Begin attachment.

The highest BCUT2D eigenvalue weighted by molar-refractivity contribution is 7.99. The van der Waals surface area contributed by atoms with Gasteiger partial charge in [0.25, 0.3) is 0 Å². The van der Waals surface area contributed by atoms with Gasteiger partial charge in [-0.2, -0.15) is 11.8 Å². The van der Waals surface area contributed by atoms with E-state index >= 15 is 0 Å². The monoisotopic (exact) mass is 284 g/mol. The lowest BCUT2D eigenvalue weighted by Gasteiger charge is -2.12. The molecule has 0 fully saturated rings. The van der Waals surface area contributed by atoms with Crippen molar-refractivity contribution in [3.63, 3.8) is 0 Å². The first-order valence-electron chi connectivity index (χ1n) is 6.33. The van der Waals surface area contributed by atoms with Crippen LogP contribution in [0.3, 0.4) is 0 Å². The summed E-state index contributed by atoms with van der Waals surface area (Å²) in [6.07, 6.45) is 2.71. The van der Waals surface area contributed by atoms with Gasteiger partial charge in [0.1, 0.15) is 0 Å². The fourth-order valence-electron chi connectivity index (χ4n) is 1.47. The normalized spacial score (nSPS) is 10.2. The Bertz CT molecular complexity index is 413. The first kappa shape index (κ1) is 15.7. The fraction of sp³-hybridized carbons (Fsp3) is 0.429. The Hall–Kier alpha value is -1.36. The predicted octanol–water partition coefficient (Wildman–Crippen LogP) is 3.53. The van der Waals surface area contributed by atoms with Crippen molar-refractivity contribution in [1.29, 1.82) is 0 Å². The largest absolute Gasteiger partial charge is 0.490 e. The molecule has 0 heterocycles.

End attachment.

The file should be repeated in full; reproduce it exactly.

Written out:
The highest BCUT2D eigenvalue weighted by molar-refractivity contribution is 7.99. The van der Waals surface area contributed by atoms with Gasteiger partial charge in [0.25, 0.3) is 0 Å². The van der Waals surface area contributed by atoms with Gasteiger partial charge in [-0.2, -0.15) is 11.8 Å². The van der Waals surface area contributed by atoms with E-state index >= 15 is 0 Å². The monoisotopic (exact) mass is 284 g/mol. The lowest BCUT2D eigenvalue weighted by Gasteiger charge is -2.12. The molecule has 0 fully saturated rings. The van der Waals surface area contributed by atoms with Crippen molar-refractivity contribution in [3.63, 3.8) is 0 Å². The first-order valence-electron chi connectivity index (χ1n) is 6.33. The van der Waals surface area contributed by atoms with Crippen LogP contribution in [0.3, 0.4) is 0 Å². The summed E-state index contributed by atoms with van der Waals surface area (Å²) in [6.07, 6.45) is 2.71. The van der Waals surface area contributed by atoms with Gasteiger partial charge in [0.1, 0.15) is 0 Å². The fourth-order valence-electron chi connectivity index (χ4n) is 1.47. The normalized spacial score (nSPS) is 10.2. The Bertz CT molecular complexity index is 413. The first kappa shape index (κ1) is 15.7. The fraction of sp³-hybridized carbons (Fsp3) is 0.429. The Hall–Kier alpha value is -1.36. The predicted octanol–water partition coefficient (Wildman–Crippen LogP) is 3.53. The van der Waals surface area contributed by atoms with Crippen molar-refractivity contribution in [1.29, 1.82) is 0 Å². The largest absolute Gasteiger partial charge is 0.490 e. The molecule has 0 heterocycles.